The COVID-19 pandemic has significantly changed life as we know it, including the education system. Schools are closed until further notice, classes were moved to online coursework for the rest of the semester, and college students were forced to move out of campus housing.
These changes have also resulted in many current Title IX hearings around the U.S. being delayed or postponed. However, the Title IX office in most universities remain open, which means new and ongoing investigations are being conducted in a timely and practical manner, while officials also take steps to prevent the spread of the coronavirus by practicing social distancing.
As of April 22, 2020, the Department of Education has yet to provide guidelines for public and private educational institutions to follow regarding Title IX proceedings. So, for now, schools must wade through these unchartered waters on their own to address Title IX issues.
The following is a breakdown on how Title IX investigations could be affected by the COVID-19 outbreak:
As we mentioned before, campuses are expected to investigate alleged sex-based discrimination from school-related activities in a timely manner, according to the federal law. While many college and university policies set a deadline for such investigations, the law does not.
Even though Title IX offices are considered “essential” and operational, the transition from in-person courses to online learning and remote services has resulted in delays in every facet of college life. Since campus administrators and faculty are doing their best to catch up with the changes caused by the pandemic, some Title IX offices have yet to communicate with students about the status of their cases.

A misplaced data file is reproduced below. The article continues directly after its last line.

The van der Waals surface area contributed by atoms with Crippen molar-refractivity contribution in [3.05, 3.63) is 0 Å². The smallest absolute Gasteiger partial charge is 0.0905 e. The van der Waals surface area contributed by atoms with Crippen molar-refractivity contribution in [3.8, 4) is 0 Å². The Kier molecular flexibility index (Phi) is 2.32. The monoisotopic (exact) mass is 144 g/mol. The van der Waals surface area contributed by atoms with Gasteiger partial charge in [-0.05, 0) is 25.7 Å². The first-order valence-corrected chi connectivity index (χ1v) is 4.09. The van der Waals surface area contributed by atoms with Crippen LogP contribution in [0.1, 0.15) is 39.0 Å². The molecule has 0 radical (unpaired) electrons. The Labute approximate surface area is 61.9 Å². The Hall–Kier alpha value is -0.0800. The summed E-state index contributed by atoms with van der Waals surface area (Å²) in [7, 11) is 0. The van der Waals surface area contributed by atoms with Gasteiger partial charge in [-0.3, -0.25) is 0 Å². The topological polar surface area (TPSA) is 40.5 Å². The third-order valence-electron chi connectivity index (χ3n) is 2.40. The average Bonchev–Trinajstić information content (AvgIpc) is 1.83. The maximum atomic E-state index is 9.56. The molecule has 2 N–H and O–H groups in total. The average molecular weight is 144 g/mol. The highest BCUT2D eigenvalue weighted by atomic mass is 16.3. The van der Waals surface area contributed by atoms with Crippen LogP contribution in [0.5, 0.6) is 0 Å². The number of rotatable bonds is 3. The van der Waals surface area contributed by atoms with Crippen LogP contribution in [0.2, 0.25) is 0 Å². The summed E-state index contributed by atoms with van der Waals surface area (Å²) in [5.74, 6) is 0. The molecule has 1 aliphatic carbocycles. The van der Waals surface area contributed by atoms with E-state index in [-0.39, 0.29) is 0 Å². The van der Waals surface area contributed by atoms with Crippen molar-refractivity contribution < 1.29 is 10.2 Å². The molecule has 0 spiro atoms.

However, Title IX officials have conducted many investigations and hearings through remote technological platforms before the COVID-19 pandemic. For example, videoconferencing is typically used during investigations that occur during summer/winter breaks or while students are studying abroad.
All students have the right to due process in public college and university Title IX hearings. Yet, the meaning of due process differs from one campus to another.
In the Sixth Circuit of Court Appeals (i.e. colleges in Michigan, Kentucky, Ohio, and Tennessee), the accused student has a chance to cross-examine his/her accuser at a hearing. By contrast, the First Circuit Court of Appeals (i.e. colleges in Massachusetts, Rhode Island, Maine, and New Hampshire) administers an “inquisitorial” approach when it comes to questioning, rather than cross-examination involving both parties.
Private institutions do not have to provide constitutional due process. Instead, they have their own policies to follow.
New complaints can arise through prior on-campus incidents and off-campus conduct (e.g. virtual harassment). Since Title IX offices are still open and students are still able to access victim-advocacy resources on college campuses, colleges and universities may provide instructions on how to file a new complaint remotely and instructions for following through with the case.
No-contact and other protective orders will remain in place, which means students subject to such orders must avoid communicating with the other party, whether it is through phone call, e-mail, or social media messaging services.
If you have been accused of campus-related sexual misconduct in California, Arizona, Texas, or New York, contact Parisi, Coan & Saccocio, PLLC at (737) 200-2332 today. We remain open and available through phone or prescheduled videoconferencing.